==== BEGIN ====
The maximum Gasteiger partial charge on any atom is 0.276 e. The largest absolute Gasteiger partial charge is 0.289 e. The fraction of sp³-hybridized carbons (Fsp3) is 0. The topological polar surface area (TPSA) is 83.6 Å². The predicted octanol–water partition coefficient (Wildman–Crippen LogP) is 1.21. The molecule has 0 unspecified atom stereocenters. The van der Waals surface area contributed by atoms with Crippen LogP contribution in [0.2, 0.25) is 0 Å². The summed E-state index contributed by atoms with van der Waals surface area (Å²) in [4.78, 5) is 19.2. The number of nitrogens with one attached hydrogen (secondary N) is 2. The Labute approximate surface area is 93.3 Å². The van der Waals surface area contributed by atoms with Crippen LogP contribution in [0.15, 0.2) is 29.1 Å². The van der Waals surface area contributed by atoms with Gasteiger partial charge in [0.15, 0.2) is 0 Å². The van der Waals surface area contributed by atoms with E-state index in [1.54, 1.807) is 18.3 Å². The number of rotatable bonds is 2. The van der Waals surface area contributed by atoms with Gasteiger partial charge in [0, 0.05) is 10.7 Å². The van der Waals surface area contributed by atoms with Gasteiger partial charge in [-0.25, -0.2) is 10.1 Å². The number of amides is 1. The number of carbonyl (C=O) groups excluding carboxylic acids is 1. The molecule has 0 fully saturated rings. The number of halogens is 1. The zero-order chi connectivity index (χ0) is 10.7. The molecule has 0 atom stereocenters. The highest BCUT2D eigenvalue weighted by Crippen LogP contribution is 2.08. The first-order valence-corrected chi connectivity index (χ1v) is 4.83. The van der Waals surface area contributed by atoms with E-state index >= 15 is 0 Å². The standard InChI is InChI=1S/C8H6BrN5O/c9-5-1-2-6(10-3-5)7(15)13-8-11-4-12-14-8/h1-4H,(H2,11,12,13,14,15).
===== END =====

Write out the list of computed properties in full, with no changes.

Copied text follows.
The maximum Gasteiger partial charge on any atom is 0.276 e. The largest absolute Gasteiger partial charge is 0.289 e. The fraction of sp³-hybridized carbons (Fsp3) is 0. The topological polar surface area (TPSA) is 83.6 Å². The predicted octanol–water partition coefficient (Wildman–Crippen LogP) is 1.21. The molecule has 0 unspecified atom stereocenters. The van der Waals surface area contributed by atoms with Crippen LogP contribution in [0.2, 0.25) is 0 Å². The summed E-state index contributed by atoms with van der Waals surface area (Å²) in [4.78, 5) is 19.2. The number of nitrogens with one attached hydrogen (secondary N) is 2. The Labute approximate surface area is 93.3 Å². The van der Waals surface area contributed by atoms with Crippen LogP contribution in [0.15, 0.2) is 29.1 Å². The van der Waals surface area contributed by atoms with Gasteiger partial charge in [0.15, 0.2) is 0 Å². The van der Waals surface area contributed by atoms with E-state index in [1.54, 1.807) is 18.3 Å². The number of rotatable bonds is 2. The van der Waals surface area contributed by atoms with Gasteiger partial charge in [0, 0.05) is 10.7 Å². The van der Waals surface area contributed by atoms with Gasteiger partial charge in [-0.25, -0.2) is 10.1 Å². The number of amides is 1. The number of carbonyl (C=O) groups excluding carboxylic acids is 1. The molecule has 0 fully saturated rings. The number of halogens is 1. The zero-order chi connectivity index (χ0) is 10.7. The molecule has 0 atom stereocenters. The highest BCUT2D eigenvalue weighted by Crippen LogP contribution is 2.08. The first-order valence-corrected chi connectivity index (χ1v) is 4.83. The van der Waals surface area contributed by atoms with E-state index >= 15 is 0 Å². The standard InChI is InChI=1S/C8H6BrN5O/c9-5-1-2-6(10-3-5)7(15)13-8-11-4-12-14-8/h1-4H,(H2,11,12,13,14,15).